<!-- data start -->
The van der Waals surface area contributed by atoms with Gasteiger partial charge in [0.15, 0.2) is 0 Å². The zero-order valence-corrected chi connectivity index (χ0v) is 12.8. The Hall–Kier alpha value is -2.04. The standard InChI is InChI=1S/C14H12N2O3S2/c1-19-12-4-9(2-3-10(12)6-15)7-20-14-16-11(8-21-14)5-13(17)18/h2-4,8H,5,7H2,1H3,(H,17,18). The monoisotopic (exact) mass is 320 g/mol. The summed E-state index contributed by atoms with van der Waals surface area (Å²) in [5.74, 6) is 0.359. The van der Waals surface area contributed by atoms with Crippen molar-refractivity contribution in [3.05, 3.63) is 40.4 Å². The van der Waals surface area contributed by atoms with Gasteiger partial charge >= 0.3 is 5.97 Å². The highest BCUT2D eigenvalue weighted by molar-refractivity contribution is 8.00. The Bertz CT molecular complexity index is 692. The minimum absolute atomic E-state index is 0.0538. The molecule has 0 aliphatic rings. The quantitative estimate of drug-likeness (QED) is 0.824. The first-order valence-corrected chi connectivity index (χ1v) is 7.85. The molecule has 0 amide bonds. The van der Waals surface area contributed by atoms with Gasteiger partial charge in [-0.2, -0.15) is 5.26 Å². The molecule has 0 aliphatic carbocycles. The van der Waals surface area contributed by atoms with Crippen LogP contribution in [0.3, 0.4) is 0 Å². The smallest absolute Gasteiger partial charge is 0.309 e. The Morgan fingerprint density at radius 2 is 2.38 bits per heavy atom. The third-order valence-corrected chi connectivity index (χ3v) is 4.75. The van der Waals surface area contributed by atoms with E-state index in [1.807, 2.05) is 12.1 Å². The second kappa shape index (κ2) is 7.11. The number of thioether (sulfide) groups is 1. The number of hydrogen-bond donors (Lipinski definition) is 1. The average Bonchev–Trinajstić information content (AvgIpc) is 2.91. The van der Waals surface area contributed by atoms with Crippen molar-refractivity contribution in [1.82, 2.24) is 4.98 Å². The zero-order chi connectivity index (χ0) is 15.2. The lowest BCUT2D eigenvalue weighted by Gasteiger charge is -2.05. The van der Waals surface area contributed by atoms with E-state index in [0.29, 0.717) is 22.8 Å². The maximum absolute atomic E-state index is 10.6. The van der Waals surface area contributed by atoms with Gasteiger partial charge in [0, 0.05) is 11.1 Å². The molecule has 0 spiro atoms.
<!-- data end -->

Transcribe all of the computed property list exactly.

The van der Waals surface area contributed by atoms with Gasteiger partial charge in [0.15, 0.2) is 0 Å². The zero-order valence-corrected chi connectivity index (χ0v) is 12.8. The Hall–Kier alpha value is -2.04. The standard InChI is InChI=1S/C14H12N2O3S2/c1-19-12-4-9(2-3-10(12)6-15)7-20-14-16-11(8-21-14)5-13(17)18/h2-4,8H,5,7H2,1H3,(H,17,18). The monoisotopic (exact) mass is 320 g/mol. The summed E-state index contributed by atoms with van der Waals surface area (Å²) in [5.74, 6) is 0.359. The van der Waals surface area contributed by atoms with Crippen molar-refractivity contribution in [3.05, 3.63) is 40.4 Å². The van der Waals surface area contributed by atoms with Gasteiger partial charge >= 0.3 is 5.97 Å². The highest BCUT2D eigenvalue weighted by molar-refractivity contribution is 8.00. The Bertz CT molecular complexity index is 692. The minimum absolute atomic E-state index is 0.0538. The molecule has 0 aliphatic rings. The quantitative estimate of drug-likeness (QED) is 0.824. The first-order valence-corrected chi connectivity index (χ1v) is 7.85. The molecule has 0 amide bonds. The van der Waals surface area contributed by atoms with Gasteiger partial charge in [-0.2, -0.15) is 5.26 Å². The molecule has 0 aliphatic carbocycles. The van der Waals surface area contributed by atoms with Crippen LogP contribution in [0.3, 0.4) is 0 Å². The smallest absolute Gasteiger partial charge is 0.309 e. The Morgan fingerprint density at radius 2 is 2.38 bits per heavy atom. The third-order valence-corrected chi connectivity index (χ3v) is 4.75. The van der Waals surface area contributed by atoms with E-state index in [1.807, 2.05) is 12.1 Å². The second kappa shape index (κ2) is 7.11. The number of thioether (sulfide) groups is 1. The number of hydrogen-bond donors (Lipinski definition) is 1. The average Bonchev–Trinajstić information content (AvgIpc) is 2.91. The van der Waals surface area contributed by atoms with Crippen molar-refractivity contribution in [1.82, 2.24) is 4.98 Å². The zero-order chi connectivity index (χ0) is 15.2. The lowest BCUT2D eigenvalue weighted by Gasteiger charge is -2.05. The van der Waals surface area contributed by atoms with E-state index in [0.29, 0.717) is 22.8 Å². The maximum absolute atomic E-state index is 10.6. The van der Waals surface area contributed by atoms with Gasteiger partial charge in [0, 0.05) is 11.1 Å². The molecule has 0 spiro atoms.